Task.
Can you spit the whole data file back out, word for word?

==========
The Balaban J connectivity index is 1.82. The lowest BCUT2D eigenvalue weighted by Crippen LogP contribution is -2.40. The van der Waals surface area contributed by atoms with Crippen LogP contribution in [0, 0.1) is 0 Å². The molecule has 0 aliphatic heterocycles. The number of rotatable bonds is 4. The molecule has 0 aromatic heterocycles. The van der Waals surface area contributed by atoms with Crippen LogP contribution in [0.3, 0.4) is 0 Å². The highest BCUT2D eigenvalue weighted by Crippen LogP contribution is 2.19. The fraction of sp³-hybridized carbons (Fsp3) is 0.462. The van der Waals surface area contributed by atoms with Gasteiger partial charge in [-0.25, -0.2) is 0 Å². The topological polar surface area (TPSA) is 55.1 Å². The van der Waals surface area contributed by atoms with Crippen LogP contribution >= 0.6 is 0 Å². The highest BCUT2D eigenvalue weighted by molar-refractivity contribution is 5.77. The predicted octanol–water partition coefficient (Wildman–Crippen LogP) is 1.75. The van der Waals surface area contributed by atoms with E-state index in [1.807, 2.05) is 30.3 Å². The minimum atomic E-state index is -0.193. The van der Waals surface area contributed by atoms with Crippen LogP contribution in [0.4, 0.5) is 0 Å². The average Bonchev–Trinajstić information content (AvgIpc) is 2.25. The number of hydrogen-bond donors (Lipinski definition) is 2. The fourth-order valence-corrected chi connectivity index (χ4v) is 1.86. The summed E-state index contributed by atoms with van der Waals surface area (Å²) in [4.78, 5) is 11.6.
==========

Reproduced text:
The Balaban J connectivity index is 1.82. The lowest BCUT2D eigenvalue weighted by Crippen LogP contribution is -2.40. The van der Waals surface area contributed by atoms with Crippen LogP contribution in [0, 0.1) is 0 Å². The molecule has 0 aliphatic heterocycles. The number of rotatable bonds is 4. The molecule has 0 aromatic heterocycles. The van der Waals surface area contributed by atoms with Crippen LogP contribution in [0.3, 0.4) is 0 Å². The highest BCUT2D eigenvalue weighted by Crippen LogP contribution is 2.19. The fraction of sp³-hybridized carbons (Fsp3) is 0.462. The van der Waals surface area contributed by atoms with Gasteiger partial charge in [-0.25, -0.2) is 0 Å². The topological polar surface area (TPSA) is 55.1 Å². The van der Waals surface area contributed by atoms with Crippen LogP contribution >= 0.6 is 0 Å². The highest BCUT2D eigenvalue weighted by molar-refractivity contribution is 5.77. The predicted octanol–water partition coefficient (Wildman–Crippen LogP) is 1.75. The van der Waals surface area contributed by atoms with E-state index in [1.807, 2.05) is 30.3 Å². The minimum atomic E-state index is -0.193. The van der Waals surface area contributed by atoms with Crippen LogP contribution in [0.4, 0.5) is 0 Å². The average Bonchev–Trinajstić information content (AvgIpc) is 2.25. The number of hydrogen-bond donors (Lipinski definition) is 2. The fourth-order valence-corrected chi connectivity index (χ4v) is 1.86. The summed E-state index contributed by atoms with van der Waals surface area (Å²) in [4.78, 5) is 11.6.